It is always important to understand the past and the contributions made by pioneers in science that make it possible for emerging technologies and information sciences to continue to evolve and thrive in the 21st century. In the world of taxonomy, that pioneer is most definitely Carl Linnaeus. This was brought to us by The Hindu in their article, “Know the scientist: Carl Linnaeus.”
Often referred to as the father of taxonomy, Linnaeus was a Swedish botanist who devised the binomial classification system, which formed the foundation of our modern taxonomic system. His classification uses the dual “genus, species,” nomenclature to classify organisms.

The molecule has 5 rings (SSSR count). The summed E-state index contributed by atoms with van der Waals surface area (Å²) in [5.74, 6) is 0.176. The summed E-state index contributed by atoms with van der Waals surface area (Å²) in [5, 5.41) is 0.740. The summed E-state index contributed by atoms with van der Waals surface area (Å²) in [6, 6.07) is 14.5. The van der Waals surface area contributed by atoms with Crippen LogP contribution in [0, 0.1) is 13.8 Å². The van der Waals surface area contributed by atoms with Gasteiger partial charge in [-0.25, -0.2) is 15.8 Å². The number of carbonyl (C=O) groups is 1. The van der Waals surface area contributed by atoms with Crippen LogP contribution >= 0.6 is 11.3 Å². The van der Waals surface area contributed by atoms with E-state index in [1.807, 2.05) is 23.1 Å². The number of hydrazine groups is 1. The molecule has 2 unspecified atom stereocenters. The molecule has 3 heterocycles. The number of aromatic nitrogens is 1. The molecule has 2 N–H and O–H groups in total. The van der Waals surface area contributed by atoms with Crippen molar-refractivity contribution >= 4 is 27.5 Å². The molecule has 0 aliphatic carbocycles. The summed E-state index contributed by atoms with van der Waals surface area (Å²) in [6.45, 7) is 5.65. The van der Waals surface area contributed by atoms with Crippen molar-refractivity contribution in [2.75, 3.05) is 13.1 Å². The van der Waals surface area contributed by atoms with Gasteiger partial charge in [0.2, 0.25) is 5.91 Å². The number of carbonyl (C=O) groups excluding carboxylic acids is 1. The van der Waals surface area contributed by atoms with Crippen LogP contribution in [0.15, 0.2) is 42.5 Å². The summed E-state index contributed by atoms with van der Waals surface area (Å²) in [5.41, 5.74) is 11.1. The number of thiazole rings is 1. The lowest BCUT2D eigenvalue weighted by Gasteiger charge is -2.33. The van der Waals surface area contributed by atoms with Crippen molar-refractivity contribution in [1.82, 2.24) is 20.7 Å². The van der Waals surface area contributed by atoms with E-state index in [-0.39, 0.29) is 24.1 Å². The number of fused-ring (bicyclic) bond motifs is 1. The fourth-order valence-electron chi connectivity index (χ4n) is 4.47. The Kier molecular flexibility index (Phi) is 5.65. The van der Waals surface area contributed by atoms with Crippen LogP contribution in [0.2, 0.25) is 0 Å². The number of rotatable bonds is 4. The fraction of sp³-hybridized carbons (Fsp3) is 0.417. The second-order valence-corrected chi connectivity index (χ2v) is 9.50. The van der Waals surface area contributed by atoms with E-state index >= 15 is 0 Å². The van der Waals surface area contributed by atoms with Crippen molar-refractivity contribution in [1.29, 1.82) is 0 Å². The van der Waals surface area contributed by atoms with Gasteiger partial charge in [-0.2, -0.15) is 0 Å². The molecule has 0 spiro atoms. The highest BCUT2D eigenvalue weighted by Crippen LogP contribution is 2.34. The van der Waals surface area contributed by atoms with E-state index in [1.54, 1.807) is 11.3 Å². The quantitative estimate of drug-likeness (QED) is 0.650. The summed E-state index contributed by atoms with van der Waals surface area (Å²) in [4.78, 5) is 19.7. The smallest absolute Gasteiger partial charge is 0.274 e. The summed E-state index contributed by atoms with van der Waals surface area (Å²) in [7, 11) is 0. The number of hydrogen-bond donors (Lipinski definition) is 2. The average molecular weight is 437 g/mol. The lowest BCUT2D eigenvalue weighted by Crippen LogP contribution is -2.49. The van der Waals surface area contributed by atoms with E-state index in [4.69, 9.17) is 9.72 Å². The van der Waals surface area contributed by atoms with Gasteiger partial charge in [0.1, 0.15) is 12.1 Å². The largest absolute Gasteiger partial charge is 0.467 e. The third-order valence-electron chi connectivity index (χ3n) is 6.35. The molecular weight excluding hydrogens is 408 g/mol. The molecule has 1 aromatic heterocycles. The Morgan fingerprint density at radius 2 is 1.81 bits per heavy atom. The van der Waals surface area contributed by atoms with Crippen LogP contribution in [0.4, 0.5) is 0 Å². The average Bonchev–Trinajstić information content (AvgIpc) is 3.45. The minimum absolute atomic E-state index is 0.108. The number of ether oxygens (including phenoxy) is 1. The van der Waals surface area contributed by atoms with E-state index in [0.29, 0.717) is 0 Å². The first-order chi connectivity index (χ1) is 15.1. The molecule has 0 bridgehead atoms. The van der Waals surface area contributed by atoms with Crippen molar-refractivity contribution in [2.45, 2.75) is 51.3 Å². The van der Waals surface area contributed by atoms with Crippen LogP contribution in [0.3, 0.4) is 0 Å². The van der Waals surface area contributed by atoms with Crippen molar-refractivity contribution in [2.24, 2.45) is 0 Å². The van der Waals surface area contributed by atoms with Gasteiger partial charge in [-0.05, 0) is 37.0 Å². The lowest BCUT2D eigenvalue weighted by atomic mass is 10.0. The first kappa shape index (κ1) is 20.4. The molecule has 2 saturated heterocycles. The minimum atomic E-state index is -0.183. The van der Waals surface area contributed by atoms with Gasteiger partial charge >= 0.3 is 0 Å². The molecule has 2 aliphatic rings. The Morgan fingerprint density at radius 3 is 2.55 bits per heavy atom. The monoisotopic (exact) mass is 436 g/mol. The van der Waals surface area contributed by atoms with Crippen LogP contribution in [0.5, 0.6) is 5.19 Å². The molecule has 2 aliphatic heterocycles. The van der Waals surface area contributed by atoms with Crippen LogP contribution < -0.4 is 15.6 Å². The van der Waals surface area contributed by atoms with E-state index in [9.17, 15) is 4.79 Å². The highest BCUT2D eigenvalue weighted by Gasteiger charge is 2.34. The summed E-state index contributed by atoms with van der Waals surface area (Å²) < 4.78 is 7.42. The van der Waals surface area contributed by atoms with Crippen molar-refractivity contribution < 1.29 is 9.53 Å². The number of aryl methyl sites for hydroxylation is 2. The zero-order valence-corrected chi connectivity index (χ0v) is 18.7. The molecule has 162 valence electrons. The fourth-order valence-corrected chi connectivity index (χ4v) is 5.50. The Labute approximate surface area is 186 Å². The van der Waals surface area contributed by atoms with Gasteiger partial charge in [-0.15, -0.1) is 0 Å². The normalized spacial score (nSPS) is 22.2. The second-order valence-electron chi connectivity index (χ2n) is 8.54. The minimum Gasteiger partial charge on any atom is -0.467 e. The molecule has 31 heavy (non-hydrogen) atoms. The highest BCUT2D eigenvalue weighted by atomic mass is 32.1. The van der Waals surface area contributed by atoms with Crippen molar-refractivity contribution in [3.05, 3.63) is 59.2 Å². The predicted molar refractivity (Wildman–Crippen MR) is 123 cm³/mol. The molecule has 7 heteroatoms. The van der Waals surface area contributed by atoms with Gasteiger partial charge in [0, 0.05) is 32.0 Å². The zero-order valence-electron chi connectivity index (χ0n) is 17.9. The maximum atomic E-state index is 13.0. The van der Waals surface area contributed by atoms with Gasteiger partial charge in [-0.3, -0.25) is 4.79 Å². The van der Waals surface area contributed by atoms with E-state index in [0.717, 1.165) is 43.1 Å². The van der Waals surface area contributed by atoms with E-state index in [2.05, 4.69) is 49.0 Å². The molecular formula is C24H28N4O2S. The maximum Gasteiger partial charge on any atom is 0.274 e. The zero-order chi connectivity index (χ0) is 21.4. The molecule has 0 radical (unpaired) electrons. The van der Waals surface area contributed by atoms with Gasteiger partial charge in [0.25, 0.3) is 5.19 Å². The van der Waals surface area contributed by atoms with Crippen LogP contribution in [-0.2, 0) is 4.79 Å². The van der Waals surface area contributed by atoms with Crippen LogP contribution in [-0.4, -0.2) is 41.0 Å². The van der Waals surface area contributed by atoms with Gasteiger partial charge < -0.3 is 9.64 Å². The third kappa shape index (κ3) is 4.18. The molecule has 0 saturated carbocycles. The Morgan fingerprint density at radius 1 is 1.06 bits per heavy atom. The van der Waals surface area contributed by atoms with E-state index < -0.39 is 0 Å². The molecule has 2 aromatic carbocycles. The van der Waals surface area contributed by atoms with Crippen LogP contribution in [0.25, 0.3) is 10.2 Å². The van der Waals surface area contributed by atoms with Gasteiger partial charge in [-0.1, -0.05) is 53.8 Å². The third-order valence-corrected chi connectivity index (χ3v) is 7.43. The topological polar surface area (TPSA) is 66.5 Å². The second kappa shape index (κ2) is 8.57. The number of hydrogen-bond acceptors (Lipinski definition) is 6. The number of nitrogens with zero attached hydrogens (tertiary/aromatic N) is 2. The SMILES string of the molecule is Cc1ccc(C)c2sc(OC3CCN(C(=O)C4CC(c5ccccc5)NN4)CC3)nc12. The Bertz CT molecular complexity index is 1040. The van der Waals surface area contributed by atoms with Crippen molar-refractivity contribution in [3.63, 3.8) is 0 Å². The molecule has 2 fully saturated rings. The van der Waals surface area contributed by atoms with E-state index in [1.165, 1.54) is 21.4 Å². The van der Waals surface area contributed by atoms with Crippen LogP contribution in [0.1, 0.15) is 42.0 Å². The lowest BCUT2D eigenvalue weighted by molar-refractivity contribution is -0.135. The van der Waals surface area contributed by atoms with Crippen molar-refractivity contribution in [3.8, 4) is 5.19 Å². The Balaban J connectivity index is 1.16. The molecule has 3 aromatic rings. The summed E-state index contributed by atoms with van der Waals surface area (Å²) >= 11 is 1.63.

Son of a pastor and an amateur botanist, the love of nature was instilled in Linnaeus and led to him studying medicine and science at the University of Lund and later in Uppsala University. At the time, training in botany was part of the medical curriculum, as doctors had to prescribe drugs derived from medicinal plants. But memorizing scientific plant names was difficult – each plant was known by a long description in Latin.
Linnaeus’ gift to science was taxonomy. While enrolled at the University, he published his famous Systema Naturae – a new way of classifying living organisms. Over the years, Linnaeus revised this classification system, which soon became a huge, multivolume work.
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Melody K. Smith
Sponsored by Access Innovations, the world leader in thesaurus, ontology, and taxonomy creation and metadata application.